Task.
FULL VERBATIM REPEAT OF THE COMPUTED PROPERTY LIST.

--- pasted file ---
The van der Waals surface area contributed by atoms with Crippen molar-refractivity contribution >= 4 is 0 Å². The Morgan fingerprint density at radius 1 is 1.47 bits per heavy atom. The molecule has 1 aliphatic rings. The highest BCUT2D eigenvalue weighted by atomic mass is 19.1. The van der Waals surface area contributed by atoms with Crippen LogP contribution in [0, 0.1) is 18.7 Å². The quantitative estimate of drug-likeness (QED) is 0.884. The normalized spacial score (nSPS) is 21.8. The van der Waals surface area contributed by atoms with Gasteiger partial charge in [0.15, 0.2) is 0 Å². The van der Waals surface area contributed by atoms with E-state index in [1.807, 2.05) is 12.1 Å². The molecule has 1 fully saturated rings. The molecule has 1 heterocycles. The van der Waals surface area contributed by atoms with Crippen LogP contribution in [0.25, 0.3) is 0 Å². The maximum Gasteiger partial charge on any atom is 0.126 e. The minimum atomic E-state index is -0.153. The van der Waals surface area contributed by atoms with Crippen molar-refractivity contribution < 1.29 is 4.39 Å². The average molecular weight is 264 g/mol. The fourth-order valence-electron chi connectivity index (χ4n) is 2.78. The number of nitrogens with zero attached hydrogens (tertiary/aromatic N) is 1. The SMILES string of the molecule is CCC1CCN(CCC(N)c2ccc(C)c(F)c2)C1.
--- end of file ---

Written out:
The van der Waals surface area contributed by atoms with Crippen molar-refractivity contribution >= 4 is 0 Å². The Morgan fingerprint density at radius 1 is 1.47 bits per heavy atom. The molecule has 1 aliphatic rings. The highest BCUT2D eigenvalue weighted by atomic mass is 19.1. The van der Waals surface area contributed by atoms with Crippen LogP contribution in [0, 0.1) is 18.7 Å². The quantitative estimate of drug-likeness (QED) is 0.884. The normalized spacial score (nSPS) is 21.8. The van der Waals surface area contributed by atoms with Gasteiger partial charge in [0.15, 0.2) is 0 Å². The van der Waals surface area contributed by atoms with E-state index in [1.807, 2.05) is 12.1 Å². The molecule has 1 fully saturated rings. The molecule has 1 heterocycles. The van der Waals surface area contributed by atoms with Crippen LogP contribution in [0.25, 0.3) is 0 Å². The maximum Gasteiger partial charge on any atom is 0.126 e. The minimum atomic E-state index is -0.153. The van der Waals surface area contributed by atoms with Crippen molar-refractivity contribution < 1.29 is 4.39 Å². The average molecular weight is 264 g/mol. The fourth-order valence-electron chi connectivity index (χ4n) is 2.78. The number of nitrogens with zero attached hydrogens (tertiary/aromatic N) is 1. The SMILES string of the molecule is CCC1CCN(CCC(N)c2ccc(C)c(F)c2)C1.